I was hoping to perhaps gain some more insight from you about your experience in writing true crime books (I have no idea where to begin!) and how you began in this industry. I am located in Melbourne and would be so greatful to meet with you. Alternatively, if I could perhaps send through some questions if you are unavailable to meet.
Thank you again for providing a compelling insight into an interesting case through your writing.
Just finished “Into the Darkness” – as usual, a really good read, but with a very unsatisfactory outcome as to what really happened to Phoebe.
I think The Sister knows more ….
It also strikes me that, if fingerprints weren’t found around the rubbish chute on the 12th floor, is there a possibility a chute on another floor was used? Were they all tested for fingerprints, etc. Just a thought.
I finished it within a day of Sue and Bob (from Timber Benders) being tragically killed in a road smash during this week. They were really good people and what a lovely tribute Len paid to his daughter..
Do you still do the “talking bit” at Probus clubs, etc.?
I had to write and tell you what an amazing read “Into the Darkness” was – so well researched and well written! A definite page turner!
I loved your wry comment on page 186 – “Anyway, there were Robert and Sue, having eluded a cordon of Victoria’s finest” !!!!
I’m not sure that Phoebe received the justice she deserved, however ………………… !
Thank you again for an engrossing read, Robin.
Tue, 7 April 2009
Hi I would like to know if you could please send me some info on any web sites that would be helpful in trying to find out legal info as i am trying to look into the unsolved murder of my brother and am having no luck so far in finding out anything. so if you could give me any advice it would be greatly appreciated. the reason why i have asked you is because i am a big fan of your books and admirer how you seem to be able to come up with things that others don’t seem to know or care to look for. thankyou for your time!
Keep it up!
Tue, 7 April 2009
ur books are fantastic when i began reading bout adel i couldn’t put it down til i knew the out come… then i was hooked ive read all but the one bout jenny tanner am unable to buy a copy or order it in any book shops… any suggestions on how to get a copy??? another question… what’s the next true crime ur working on??? when can i get a copy??? last but not least… were u scared when researching ur books moments in the jayden book scared the crap outa me!!! thanx 4 writing such excellent books keep it up!!!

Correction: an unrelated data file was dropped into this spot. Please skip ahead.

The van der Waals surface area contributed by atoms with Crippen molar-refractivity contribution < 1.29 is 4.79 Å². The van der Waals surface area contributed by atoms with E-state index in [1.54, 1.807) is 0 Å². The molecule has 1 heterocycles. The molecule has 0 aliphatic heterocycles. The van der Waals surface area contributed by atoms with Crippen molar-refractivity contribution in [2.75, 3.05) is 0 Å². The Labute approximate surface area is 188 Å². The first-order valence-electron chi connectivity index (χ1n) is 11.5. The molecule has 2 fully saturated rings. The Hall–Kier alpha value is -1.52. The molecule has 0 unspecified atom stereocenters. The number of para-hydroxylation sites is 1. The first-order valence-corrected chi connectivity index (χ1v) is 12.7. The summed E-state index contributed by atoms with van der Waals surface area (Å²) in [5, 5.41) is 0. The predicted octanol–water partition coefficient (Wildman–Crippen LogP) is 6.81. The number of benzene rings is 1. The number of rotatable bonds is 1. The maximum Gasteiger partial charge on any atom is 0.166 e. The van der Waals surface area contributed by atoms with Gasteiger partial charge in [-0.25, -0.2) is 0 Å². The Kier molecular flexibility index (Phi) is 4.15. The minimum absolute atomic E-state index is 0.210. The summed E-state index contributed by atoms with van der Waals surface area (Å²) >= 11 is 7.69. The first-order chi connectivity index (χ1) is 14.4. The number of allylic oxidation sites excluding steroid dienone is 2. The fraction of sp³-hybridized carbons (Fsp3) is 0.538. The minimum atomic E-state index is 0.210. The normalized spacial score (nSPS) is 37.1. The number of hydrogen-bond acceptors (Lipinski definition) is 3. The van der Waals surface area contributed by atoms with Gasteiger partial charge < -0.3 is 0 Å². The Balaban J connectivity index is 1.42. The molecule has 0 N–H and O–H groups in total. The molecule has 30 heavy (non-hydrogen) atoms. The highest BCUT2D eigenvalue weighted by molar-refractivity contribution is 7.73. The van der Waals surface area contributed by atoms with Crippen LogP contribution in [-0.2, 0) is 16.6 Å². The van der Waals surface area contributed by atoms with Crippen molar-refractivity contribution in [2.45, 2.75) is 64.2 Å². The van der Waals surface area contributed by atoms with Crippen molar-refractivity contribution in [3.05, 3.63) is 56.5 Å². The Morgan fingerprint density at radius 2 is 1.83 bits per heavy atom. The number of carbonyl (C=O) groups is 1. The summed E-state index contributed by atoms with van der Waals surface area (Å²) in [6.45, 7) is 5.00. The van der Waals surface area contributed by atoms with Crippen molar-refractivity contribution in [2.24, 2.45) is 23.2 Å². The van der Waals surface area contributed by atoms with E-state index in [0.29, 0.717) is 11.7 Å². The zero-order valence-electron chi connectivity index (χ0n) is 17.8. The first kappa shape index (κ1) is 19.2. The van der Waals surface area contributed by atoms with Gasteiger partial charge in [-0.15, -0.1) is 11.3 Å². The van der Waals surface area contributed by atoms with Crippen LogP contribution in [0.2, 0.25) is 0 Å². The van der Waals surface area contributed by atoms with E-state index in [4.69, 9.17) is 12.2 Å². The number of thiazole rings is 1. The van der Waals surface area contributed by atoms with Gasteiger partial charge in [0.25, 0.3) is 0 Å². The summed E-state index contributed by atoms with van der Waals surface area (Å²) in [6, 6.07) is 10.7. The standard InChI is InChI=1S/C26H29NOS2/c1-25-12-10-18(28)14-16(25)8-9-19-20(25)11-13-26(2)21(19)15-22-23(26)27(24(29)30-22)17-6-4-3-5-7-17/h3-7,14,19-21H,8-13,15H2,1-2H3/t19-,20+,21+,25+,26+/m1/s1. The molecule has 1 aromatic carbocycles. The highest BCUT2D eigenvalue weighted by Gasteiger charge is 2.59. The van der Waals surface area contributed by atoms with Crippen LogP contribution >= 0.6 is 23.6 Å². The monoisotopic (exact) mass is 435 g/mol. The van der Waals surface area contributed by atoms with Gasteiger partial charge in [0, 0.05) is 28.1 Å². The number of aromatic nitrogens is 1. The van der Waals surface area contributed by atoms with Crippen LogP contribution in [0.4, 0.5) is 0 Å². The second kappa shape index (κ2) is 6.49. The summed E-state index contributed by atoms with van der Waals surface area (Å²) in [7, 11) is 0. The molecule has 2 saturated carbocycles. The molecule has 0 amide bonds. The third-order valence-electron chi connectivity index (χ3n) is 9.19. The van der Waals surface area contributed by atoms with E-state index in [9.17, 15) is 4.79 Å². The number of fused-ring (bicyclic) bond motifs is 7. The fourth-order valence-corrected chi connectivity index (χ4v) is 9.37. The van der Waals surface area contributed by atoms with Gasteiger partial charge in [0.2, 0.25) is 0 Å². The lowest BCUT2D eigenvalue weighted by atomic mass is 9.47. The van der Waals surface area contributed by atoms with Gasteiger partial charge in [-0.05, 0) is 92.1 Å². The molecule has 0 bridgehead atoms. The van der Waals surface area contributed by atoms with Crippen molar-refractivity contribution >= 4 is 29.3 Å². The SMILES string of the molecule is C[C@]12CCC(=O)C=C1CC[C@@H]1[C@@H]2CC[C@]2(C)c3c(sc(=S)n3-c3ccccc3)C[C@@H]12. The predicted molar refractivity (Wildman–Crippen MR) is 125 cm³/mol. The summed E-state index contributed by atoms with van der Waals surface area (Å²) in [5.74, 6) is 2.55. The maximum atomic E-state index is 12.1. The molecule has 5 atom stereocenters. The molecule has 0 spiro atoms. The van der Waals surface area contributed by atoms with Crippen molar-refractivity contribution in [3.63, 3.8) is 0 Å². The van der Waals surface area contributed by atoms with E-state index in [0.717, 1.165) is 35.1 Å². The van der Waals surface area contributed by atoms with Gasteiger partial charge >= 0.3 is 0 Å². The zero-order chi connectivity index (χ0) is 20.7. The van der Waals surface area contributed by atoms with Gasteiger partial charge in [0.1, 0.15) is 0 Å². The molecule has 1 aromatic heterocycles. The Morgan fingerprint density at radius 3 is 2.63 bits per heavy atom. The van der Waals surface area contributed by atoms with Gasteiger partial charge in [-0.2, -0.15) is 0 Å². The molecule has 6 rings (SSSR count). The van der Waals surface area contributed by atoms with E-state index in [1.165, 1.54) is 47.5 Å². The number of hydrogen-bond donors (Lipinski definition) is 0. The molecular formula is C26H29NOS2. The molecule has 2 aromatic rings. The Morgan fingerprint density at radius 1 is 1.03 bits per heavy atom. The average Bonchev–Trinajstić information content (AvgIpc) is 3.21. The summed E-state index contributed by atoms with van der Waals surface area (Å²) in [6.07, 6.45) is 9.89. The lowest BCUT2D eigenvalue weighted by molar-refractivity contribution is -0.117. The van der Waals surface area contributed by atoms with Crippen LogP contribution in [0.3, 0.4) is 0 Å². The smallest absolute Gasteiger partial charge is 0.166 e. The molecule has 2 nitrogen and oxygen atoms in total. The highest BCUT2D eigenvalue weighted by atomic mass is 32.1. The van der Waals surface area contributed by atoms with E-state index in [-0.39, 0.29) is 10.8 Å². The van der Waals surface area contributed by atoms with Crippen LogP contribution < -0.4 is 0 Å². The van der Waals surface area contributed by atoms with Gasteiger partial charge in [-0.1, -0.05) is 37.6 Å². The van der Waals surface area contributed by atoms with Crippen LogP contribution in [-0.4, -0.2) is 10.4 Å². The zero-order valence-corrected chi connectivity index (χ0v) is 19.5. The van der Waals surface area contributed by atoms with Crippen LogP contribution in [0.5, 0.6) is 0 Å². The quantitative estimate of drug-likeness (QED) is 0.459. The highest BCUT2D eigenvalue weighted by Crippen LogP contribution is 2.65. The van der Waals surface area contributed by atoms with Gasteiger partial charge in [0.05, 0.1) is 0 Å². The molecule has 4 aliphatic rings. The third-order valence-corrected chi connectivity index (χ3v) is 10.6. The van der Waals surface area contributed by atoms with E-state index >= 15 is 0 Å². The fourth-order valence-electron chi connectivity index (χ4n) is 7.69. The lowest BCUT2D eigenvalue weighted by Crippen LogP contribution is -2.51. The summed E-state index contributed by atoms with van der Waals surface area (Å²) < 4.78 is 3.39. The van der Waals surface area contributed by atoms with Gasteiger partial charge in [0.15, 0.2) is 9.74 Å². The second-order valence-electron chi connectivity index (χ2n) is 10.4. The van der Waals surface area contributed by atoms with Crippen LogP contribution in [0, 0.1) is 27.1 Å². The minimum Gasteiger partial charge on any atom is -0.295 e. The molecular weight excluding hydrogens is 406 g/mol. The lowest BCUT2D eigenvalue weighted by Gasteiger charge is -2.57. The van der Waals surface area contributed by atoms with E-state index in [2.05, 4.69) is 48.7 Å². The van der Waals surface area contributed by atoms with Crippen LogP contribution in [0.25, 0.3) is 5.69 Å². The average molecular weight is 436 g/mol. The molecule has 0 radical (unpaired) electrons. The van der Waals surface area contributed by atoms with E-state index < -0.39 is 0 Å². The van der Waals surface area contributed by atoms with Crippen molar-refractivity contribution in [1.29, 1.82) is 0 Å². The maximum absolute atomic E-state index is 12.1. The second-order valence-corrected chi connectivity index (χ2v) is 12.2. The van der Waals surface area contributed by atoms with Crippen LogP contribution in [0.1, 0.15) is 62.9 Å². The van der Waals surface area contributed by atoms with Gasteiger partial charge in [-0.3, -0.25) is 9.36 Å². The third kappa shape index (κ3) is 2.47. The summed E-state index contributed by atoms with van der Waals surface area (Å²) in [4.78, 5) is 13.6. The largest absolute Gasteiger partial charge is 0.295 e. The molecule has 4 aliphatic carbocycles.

Thank you for your book
Tue, 7 April 2009
I am writing to you to ask for some assistance with a research project that I am undertaking as an Honours student in my final year of my law degree.
I have chosen to research and discuss the law in WA as it pertains to Euthanasia. I recently purchased and read your excellent book about the Freeda Hayes case. I\’d be really interested in asking you a few questions about the case. I have tried to contact Max Crispe, the DPP and the Supreme Court to request a copy of the transcript of the Supreme Court Trial, but I am not having much luck getting anyone to help me. If it were not for your book I would know even less about the case!
Thank you for giving me some hope of justice
Fri, 3 April 2009
Dear Robin, I have just finished reading your book Rough Justice and it has certainly proved to me what I was sure I knew. My darling brother has just been sentenced at Downing Centre in Sydney for a crime he did not commit.
We have two elderly parents and their hearts are broken as is mine at the injustice of the legal system. Anthony was told by his legal team which was Legal Aid that he could not possibly be found guilty and when I spoke to his barrister during the trial in regard to some evidence I thought was very important his comment was don’t worry His Honor is all bark and no bite your brother could not possibly be found guilty and disregarded what I had to say.
My brother is now at Long Bay prior to this he had never even had a speeding fine and we trusted the advise from the legal team and thought everything would be Ok. We are appealing the conviction with a new Legal Team. What a costly heartbreaking lesson to learn I am going out to purchase your other books. Thankyou for giving me some hope of justice when I thought all hope was gone.
More questions than answers
Tue, 7 April 2009
Hello Robin, I have followed the Falconio murder with great interest & have read your, Dead Centre, book numerous times.
I look at page 356 & then take into consideration the Omagh bombing case & say that Murdoch cannot be still considered guilty on the DNA evidence!The English DNA findings also again throws doubt on Joanne Lees identification evidence. Also I still have may doubts about James Hepi & his involvement! What do you think?
Just read Justice Denied. It has opened my eyes, I only ever knew what I read in the papers and on TV news, unbelievable!! More questions than answers….So many lives ruined 🙁